Asma Jahangir, the UN special rapporteur on executions, said on Sunday that her accusations were based on "credible information".
She also said members of the militia, which locals accuse of looting and killing villagers, were being integrated into the armed forces.
Jahangir made the comments after visiting the conflict-stricken Darfur region.
Independent rights groups have already accused the government and militia, known as janjaweed, of carrying out mass executions in the region where rebels launched an armed uprising in February 2003.
Fighting in the remote area has affected two million people and driven 158,000 people across the border into Chad, creating what the UN has said is one of the world's worst humanitarian crises.
"I received numerous accounts of the extrajudicial and summary executions carried out by government-backed militias and by the security forces themselves," Jahangir told reporters.
"According to credible information, members of the armed forces, the Popular Defence Forces and various groups of government-sponsored militias attacked villagers and summarily executed civilians," she said in Khartoum.
"I received numerous accounts of the extrajudicial and summary executions carried out by government-backed militias and by the security forces themselves"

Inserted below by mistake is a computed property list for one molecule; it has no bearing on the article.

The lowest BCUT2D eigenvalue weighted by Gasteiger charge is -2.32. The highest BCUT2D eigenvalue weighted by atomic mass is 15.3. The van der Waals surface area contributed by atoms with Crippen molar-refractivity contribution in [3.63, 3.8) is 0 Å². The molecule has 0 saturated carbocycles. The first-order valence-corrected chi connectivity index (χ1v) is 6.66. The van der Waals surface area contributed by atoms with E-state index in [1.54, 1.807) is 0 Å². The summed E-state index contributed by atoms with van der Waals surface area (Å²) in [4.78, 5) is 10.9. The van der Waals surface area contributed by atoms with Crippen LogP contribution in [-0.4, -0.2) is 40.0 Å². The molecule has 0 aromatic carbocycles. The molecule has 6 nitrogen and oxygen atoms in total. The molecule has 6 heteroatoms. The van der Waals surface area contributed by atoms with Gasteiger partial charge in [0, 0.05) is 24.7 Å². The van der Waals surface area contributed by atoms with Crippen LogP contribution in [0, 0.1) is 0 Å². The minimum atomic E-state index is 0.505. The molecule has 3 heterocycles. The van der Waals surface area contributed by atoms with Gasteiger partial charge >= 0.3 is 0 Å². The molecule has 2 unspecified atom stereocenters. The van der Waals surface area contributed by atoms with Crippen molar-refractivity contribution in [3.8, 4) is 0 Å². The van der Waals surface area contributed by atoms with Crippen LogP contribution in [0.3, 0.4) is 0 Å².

UN special rapporteur on executions
Rights groups have accused the government of arming the Arab janjaweed to drive out African villagers from their homes, in what UN officials have said is a campaign of ethnic cleansing.
The government calls the janjaweed outlaws and denies any link.
"According to the information I collected, many of the militias are being integrated into the regular armed or the Popular Defence Forces. There is no ambiguity that there is a link between some of the militias and government forces," Jahangir said.
But she said some criminal elements had taken advantage of the conflict.
Jahangir also travelled around other areas of Sudan, including Malakal in the south. The Sudanese government is close to reaching a final peace deal with southern rebels to end a separate 21-year-old conflict in that region.
"In my report, I will forcefully stress the question of accountability as a fundamental principle in addressing violations of human rights... The government of the Sudan must make every effort to end the culture of impunity," she said.